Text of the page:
Photography is painting with light! The blurs, the spots, those are errors! But the errors are part of it, they give it poetry and turn it into painting. And for that you need as bad a camera as possible! If you want to be famous, you have to do whatever you’re doing worse than anyone else in the whole world – Miroslav Tichý
Some have described the Czech photographer Miroslav Tichý as the “master of the voyeuristic photograph”. Grashina Gabelmann in Tissue magazine wrote that he was considered by many to be:
A perverted flâneur, an anti-modernist, a voyeur equipped with a homemade camera and the small town eccentric.
But Gabelmann went on to say that after he died in 2011 new work of his, including many drawings, showed that Tichy had real artistic technical ability and that, “he was more than the pervy voyeur he is made out to be.”
Born in 1926 in Kyjov in the Czech Republic Tichý was training as a painter at the Academy of Arts in Prague until the Communist coup d’état in February 1948. Almost immediately “dissident” elements were purged from all levels of society and the ideological principles of Marxism-Leninism and socialist realism took over all cultural and intellectual life with the entire education system coming under state control. Tichý returned to his parents’ home in Kyjov where he isolated himself for the rest of his long life. He pretty much abandoned painting and moved into photography, walking the streets of the small town, covertly taking pictures of local women with extraordinary homemade cameras constructed from cardboard tubes, tin cans and other materials of the sort found around the house.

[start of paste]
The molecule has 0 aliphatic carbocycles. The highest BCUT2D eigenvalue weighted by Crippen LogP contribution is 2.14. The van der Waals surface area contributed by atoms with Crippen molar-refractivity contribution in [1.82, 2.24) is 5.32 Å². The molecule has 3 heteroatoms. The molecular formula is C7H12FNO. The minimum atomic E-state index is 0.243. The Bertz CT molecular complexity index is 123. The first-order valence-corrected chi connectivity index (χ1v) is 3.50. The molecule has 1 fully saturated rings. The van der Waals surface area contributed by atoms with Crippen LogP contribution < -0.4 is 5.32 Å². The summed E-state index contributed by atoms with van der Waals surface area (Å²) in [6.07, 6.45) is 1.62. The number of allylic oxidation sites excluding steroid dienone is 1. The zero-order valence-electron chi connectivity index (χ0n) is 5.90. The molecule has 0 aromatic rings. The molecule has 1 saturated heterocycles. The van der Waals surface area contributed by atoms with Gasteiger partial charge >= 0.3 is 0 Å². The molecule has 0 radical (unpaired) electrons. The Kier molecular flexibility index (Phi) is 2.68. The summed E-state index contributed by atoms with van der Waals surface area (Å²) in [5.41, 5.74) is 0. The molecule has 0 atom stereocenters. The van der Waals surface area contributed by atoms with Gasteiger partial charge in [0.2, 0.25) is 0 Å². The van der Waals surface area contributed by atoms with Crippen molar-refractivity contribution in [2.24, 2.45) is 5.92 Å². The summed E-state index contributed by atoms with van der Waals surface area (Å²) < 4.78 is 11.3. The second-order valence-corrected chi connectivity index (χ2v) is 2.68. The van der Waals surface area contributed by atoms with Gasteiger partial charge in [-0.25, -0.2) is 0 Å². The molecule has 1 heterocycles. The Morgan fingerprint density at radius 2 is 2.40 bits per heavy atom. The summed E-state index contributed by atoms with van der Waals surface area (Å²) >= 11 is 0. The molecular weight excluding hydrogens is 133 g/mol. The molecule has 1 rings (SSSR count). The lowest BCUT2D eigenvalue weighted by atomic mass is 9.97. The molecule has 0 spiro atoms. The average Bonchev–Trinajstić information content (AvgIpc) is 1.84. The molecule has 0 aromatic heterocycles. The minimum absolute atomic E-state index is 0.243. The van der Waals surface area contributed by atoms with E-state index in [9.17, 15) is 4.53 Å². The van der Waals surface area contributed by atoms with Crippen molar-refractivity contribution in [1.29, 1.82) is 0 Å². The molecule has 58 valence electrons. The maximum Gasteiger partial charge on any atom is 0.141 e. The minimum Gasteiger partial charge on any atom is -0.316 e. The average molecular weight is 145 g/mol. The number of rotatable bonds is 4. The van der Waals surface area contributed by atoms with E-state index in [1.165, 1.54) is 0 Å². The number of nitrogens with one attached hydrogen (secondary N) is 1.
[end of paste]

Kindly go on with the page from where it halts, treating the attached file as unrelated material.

Tichy once said of his technical methods (such as there were any):
First of all, you have to have a bad camera and if you want to be famous, you must do something more badly than anybody in the entire world.
All of Miroslav Tichy’s photographs are untitled and undated.